On May 28, 2019, my husband and I lost our firstborn daughter Faith to stillbirth. I’m now pregnant with what we’re hoping will be our rainbow baby.
But holding those two in tension—the hope of new life and the reality of death—is a challenge.
On most days, I oscillate from one side to the other. There are some days when I’m more excited for the little life currently inside me than I am sad for the one I lost. And then there are other days when my heart is breaking so badly over my baby in Heaven that I don’t know what to do with my growing bump—like it’s somehow intruding on my grief.
I’ve been told that for a pregnancy after loss, the fear and worry often get better after the point at which you lost the last baby. For us, that was at 39-weeks while I was in early labor.
So does that mean we’ll only feel safe once this baby is born?
Yet nothing is safe. About 24,000 babies die before the age of one each year in the U.S., and many more people die before old age because of accidents, illnesses, or other causes. I used to think of those statistics as far removed from me, but that was before my baby became one of them.
So no, we won’t be safe once this baby is born. The possibilities for death lurk around the corner at any age and stage of life. But if I allow fear to spiral down into those endless possibilities, they’ll crush me.
And that’s the truth I keep coming back to during this pregnancy: Anything can happen to anyone at any time.
We have no guarantee of life tomorrow. Not for me, not for my husband, and not for this new child growing inside me.
So how do I live—how do any of us live—inside that tension between life and death?
In some ways, it’s already a familiar concept to me as a Christian. To follow Christ is to live in the constant and seeming contradiction that I must die to myself and my own sinful desires in order to live in Christ and his righteousness. The apostle Paul writes, “We were buried therefore with him by baptism into death, in order that, just as Christ was raised from the dead by the glory of the Father, we too might walk in newness of life” (Romans 6:4).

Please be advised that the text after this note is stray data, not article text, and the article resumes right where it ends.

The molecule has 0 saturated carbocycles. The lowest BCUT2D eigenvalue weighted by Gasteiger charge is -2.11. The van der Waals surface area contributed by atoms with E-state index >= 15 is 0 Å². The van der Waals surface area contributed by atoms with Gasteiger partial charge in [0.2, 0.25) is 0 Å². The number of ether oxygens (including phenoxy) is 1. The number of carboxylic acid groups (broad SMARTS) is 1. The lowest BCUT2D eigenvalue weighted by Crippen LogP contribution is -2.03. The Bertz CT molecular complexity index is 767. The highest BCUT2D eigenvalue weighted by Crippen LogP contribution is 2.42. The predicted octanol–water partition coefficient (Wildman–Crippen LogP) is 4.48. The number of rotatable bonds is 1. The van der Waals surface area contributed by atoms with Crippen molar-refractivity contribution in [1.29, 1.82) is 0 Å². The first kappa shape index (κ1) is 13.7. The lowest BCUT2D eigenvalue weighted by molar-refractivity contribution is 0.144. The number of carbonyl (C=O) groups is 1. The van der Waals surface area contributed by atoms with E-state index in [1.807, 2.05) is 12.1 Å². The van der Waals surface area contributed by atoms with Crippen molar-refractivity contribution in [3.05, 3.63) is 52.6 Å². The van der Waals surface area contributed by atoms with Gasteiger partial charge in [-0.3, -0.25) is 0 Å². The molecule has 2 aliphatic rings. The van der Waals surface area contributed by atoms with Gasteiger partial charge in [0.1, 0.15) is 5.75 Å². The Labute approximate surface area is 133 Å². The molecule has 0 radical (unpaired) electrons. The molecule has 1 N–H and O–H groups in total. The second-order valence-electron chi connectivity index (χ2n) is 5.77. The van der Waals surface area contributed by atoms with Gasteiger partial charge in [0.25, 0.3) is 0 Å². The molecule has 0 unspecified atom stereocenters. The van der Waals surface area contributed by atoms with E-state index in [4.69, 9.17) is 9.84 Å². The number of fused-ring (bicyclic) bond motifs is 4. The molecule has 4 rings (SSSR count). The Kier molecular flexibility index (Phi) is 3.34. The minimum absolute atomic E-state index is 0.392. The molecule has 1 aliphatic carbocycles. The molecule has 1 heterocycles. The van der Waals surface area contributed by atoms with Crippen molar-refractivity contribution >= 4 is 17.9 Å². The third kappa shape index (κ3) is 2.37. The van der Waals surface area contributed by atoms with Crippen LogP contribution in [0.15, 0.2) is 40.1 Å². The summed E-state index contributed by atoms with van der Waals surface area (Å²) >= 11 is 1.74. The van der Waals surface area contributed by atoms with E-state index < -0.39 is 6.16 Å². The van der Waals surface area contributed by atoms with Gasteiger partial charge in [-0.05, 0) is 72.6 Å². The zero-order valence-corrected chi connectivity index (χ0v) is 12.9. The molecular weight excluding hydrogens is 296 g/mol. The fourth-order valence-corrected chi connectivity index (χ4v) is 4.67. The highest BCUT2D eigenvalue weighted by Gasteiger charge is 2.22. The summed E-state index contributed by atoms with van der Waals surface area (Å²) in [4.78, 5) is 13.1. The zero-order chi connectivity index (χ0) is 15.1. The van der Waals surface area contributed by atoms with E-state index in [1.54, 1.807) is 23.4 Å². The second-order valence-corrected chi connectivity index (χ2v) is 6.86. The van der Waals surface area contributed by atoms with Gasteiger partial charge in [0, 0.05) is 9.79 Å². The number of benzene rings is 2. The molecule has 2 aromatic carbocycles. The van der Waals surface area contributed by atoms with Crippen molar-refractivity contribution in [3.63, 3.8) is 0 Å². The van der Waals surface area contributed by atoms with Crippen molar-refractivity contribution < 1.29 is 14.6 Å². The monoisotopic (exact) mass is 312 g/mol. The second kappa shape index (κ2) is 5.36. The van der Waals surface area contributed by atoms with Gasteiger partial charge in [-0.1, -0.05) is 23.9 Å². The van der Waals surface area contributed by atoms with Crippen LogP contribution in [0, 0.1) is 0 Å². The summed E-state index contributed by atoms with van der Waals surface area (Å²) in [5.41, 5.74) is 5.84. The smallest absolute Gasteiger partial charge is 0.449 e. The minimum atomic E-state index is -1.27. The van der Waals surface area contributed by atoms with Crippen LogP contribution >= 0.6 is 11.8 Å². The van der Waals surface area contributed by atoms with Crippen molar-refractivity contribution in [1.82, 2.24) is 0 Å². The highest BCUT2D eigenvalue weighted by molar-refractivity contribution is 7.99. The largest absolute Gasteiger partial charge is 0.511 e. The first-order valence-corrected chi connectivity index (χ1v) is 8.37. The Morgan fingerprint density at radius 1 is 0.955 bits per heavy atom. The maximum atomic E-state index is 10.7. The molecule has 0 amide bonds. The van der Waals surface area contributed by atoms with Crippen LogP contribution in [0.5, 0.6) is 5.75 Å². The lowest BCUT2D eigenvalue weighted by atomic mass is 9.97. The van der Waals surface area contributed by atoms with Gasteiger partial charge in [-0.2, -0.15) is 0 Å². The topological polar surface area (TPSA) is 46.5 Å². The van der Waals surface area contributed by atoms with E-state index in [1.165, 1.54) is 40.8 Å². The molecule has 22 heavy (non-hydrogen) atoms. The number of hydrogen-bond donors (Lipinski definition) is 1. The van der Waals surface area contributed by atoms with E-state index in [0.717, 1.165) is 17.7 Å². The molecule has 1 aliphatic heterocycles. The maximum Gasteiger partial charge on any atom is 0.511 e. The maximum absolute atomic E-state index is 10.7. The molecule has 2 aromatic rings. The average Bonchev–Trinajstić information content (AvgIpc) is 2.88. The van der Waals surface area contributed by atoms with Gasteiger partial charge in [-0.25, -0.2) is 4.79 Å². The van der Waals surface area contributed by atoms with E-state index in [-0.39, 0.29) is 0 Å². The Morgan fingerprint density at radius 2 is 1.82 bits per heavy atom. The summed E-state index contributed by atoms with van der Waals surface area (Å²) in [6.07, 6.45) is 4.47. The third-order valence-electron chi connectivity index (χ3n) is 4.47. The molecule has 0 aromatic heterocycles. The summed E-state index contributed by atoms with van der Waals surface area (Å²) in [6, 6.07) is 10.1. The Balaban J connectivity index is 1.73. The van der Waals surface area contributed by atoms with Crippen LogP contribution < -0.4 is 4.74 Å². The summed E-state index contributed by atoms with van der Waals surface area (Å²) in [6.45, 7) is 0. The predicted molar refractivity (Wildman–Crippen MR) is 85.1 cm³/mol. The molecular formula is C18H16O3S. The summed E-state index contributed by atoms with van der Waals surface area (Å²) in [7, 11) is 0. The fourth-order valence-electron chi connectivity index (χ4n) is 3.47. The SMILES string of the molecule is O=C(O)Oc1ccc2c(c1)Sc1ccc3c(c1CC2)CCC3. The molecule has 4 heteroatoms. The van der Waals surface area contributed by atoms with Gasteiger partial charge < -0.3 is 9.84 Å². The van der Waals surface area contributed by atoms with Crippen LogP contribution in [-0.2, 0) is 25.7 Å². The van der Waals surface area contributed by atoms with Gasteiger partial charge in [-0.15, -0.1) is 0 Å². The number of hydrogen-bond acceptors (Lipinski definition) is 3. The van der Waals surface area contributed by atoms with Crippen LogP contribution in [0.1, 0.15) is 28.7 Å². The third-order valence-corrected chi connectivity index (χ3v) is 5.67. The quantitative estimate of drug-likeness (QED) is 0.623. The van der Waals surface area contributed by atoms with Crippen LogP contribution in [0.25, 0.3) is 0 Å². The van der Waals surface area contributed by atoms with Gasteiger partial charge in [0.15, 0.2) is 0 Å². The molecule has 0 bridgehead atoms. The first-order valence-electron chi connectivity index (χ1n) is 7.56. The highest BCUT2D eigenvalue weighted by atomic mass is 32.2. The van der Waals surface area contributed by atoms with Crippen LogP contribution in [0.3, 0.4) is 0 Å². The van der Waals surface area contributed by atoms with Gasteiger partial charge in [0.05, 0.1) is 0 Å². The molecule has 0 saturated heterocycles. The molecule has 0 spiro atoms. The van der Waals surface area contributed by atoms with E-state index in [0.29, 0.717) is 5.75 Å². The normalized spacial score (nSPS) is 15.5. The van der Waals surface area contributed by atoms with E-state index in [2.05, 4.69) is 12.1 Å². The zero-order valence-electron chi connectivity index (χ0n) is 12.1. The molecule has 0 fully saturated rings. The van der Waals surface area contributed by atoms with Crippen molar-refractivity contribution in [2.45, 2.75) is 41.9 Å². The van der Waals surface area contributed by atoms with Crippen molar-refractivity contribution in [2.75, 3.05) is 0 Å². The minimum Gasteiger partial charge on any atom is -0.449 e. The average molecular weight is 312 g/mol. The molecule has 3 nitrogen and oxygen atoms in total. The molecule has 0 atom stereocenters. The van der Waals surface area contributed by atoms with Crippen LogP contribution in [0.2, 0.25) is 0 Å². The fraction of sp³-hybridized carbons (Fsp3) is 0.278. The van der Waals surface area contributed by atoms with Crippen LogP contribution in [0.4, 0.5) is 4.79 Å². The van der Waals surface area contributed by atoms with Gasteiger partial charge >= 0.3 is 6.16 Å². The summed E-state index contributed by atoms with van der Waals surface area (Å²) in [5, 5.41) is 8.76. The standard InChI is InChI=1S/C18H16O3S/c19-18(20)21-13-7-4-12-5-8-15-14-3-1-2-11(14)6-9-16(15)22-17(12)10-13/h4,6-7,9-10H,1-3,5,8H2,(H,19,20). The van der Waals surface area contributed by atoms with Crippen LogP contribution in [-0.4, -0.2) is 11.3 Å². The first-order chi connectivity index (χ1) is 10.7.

When Paul was in prison for his faith, he wrote, “For me, to live is Christ, and to die is gain” (Philippians 1:21). To live was to have more time to tell people about the good news of the Gospel, but to die was to be physically present with God.
For Paul, both of those outcomes were desirable, but it was living in the middle—in the unknowing—that was hard.
So how do I walk through this pregnancy after loss, excited about this new life while still grieving for my baby in Heaven? One day at a time.
The tension of hope and death is all around us. After all, anything can happen to anyone at any time. The challenge is to learn how to live in the knowledge and reality of death while not fearing it so much that we become paralyzed and can’t walk forward.